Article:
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Trial registered on ANZCTR


Registration number
ACTRN12613000062729
Ethics application status
Approved
Date submitted
15/01/2013
Date registered
16/01/2013
Date last updated
16/01/2013
Type of registration
Retrospectively registered

Titles & IDs
Public title
A study to compare two different pedal wart treatments.
Scientific title
A randomised controlled pilot study trial to compare the effectiveness of liquid nitrogen cryotherapy and needling in the treatment of pedal cutaneous warts within the population.
Secondary ID [1] 281780 0
nil known
Universal Trial Number (UTN)
U1111-1138-5576
Trial acronym
Linked study record

Health condition
Health condition(s) or problem(s) studied:
pedal warts 288100 0
Condition category
Condition code
Skin 288473 288473 0 0
Other skin conditions
Infection 288483 288483 0 0
Other infectious diseases

Intervention/exposure
Study type
Interventional
Description of intervention(s) / exposure
The needling treatment involves breaking up the infected skin cells with a hypodermic needle.
This, in theory, creates an immune response which will kill the virus. This process is called cell mediated immunity.
We believe the Cell Mediated Immune Response, as a result of needling, to be created by 1) migration of immune cells to the local area due to an inflammatory response to injury, 2) manual lysing of infected epidermal cells to release the contained human papillomavirus (thereby exposing them to the immune cells), 3) translocating the virus in closer proximity to the papillary skin layer where there is a higher concentration of resident T-lymphocytes and, 4) sensitising the immune system to human papillomavirus antigen resulting in a CMIR against the human papillomavirus.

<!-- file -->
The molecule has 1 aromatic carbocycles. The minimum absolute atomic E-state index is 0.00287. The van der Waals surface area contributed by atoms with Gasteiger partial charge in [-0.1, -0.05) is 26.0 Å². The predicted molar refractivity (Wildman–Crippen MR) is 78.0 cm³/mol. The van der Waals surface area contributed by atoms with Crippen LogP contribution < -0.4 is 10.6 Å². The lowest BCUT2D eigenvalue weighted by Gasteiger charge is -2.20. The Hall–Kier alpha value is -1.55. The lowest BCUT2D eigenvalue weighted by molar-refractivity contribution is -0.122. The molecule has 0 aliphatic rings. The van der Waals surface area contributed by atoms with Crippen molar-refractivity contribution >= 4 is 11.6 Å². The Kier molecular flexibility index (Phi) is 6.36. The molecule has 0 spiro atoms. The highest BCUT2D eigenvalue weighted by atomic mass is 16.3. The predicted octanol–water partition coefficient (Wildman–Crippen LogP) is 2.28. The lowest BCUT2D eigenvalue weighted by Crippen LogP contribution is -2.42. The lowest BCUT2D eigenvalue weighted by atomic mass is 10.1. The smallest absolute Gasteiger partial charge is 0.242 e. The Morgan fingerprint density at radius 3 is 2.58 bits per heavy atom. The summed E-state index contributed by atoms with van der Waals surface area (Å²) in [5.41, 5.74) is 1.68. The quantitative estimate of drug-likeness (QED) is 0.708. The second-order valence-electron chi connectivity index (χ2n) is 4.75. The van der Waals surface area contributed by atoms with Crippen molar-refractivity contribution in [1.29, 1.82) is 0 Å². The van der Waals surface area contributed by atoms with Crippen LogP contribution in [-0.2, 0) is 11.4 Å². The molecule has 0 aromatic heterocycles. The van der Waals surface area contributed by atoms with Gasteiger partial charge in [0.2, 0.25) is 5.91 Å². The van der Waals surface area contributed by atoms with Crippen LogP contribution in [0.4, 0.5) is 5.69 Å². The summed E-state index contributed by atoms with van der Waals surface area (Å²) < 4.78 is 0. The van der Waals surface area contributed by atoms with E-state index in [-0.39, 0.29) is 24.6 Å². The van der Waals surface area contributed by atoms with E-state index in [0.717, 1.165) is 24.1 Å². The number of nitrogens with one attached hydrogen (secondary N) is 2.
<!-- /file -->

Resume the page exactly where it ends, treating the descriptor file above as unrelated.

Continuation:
Needling treatment protocol
1. Local anaesthetic is administered; either local infiltration or block technique depending on the location and size of the wart.
2. Alcohol wipes are used as a disinfectant to clean the surface of the largest pedal wart and surrounding skin to be treated.
3. The wart is then debrided using a scalpel until pin-point bleeding is present.
4. Using a sterile 25-gauge needle the wart is punctured perpendicular to the surface through the spongy stroma and the base of the capsule into the subcutaneous fat.
5. This needling method is repeated, starting at the periphery and working circularly towards the centre of the wart until all of the papillae have been destroyed.
6. The wound is dressed with the Cutiplast. The Participant is supplied with adequate spare dressings.

Injectable Lignocaine or Lidocaine hydrochloride delivered by 25 gauge syringe.
Frequency: Prior to procedure, as required.
Maximum dose: 3mg/kg (up to 200mg) i.e 50kg adult may have 150mg of Lignocaine/Lidocaine.